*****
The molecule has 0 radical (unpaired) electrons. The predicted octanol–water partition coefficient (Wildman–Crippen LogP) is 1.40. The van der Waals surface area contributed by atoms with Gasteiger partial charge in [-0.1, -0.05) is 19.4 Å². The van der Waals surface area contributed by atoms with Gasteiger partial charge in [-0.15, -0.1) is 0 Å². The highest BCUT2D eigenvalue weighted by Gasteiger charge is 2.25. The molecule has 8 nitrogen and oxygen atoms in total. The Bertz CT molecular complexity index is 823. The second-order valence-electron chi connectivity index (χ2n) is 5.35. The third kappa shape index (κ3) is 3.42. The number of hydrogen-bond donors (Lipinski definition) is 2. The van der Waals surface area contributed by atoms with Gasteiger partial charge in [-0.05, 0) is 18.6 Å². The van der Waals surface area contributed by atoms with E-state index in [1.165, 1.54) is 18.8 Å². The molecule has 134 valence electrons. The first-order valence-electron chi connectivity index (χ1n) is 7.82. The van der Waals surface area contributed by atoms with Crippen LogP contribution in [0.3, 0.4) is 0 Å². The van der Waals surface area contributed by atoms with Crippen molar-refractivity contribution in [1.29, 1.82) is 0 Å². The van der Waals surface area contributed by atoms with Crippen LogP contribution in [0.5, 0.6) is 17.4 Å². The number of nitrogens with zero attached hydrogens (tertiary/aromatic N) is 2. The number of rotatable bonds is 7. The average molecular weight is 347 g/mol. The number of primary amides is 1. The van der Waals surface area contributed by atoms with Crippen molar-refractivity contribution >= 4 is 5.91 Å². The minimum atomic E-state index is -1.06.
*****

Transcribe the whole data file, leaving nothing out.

The molecule has 0 radical (unpaired) electrons. The predicted octanol–water partition coefficient (Wildman–Crippen LogP) is 1.40. The van der Waals surface area contributed by atoms with Gasteiger partial charge in [-0.1, -0.05) is 19.4 Å². The van der Waals surface area contributed by atoms with Gasteiger partial charge in [-0.15, -0.1) is 0 Å². The highest BCUT2D eigenvalue weighted by Gasteiger charge is 2.25. The molecule has 8 nitrogen and oxygen atoms in total. The Bertz CT molecular complexity index is 823. The second-order valence-electron chi connectivity index (χ2n) is 5.35. The third kappa shape index (κ3) is 3.42. The number of hydrogen-bond donors (Lipinski definition) is 2. The van der Waals surface area contributed by atoms with Gasteiger partial charge in [-0.05, 0) is 18.6 Å². The van der Waals surface area contributed by atoms with E-state index in [1.165, 1.54) is 18.8 Å². The molecule has 134 valence electrons. The first-order valence-electron chi connectivity index (χ1n) is 7.82. The van der Waals surface area contributed by atoms with Crippen LogP contribution in [0.3, 0.4) is 0 Å². The van der Waals surface area contributed by atoms with Crippen molar-refractivity contribution in [1.29, 1.82) is 0 Å². The van der Waals surface area contributed by atoms with Crippen LogP contribution in [0.5, 0.6) is 17.4 Å². The number of nitrogens with zero attached hydrogens (tertiary/aromatic N) is 2. The number of rotatable bonds is 7. The average molecular weight is 347 g/mol. The number of primary amides is 1. The van der Waals surface area contributed by atoms with Crippen molar-refractivity contribution >= 4 is 5.91 Å². The minimum atomic E-state index is -1.06.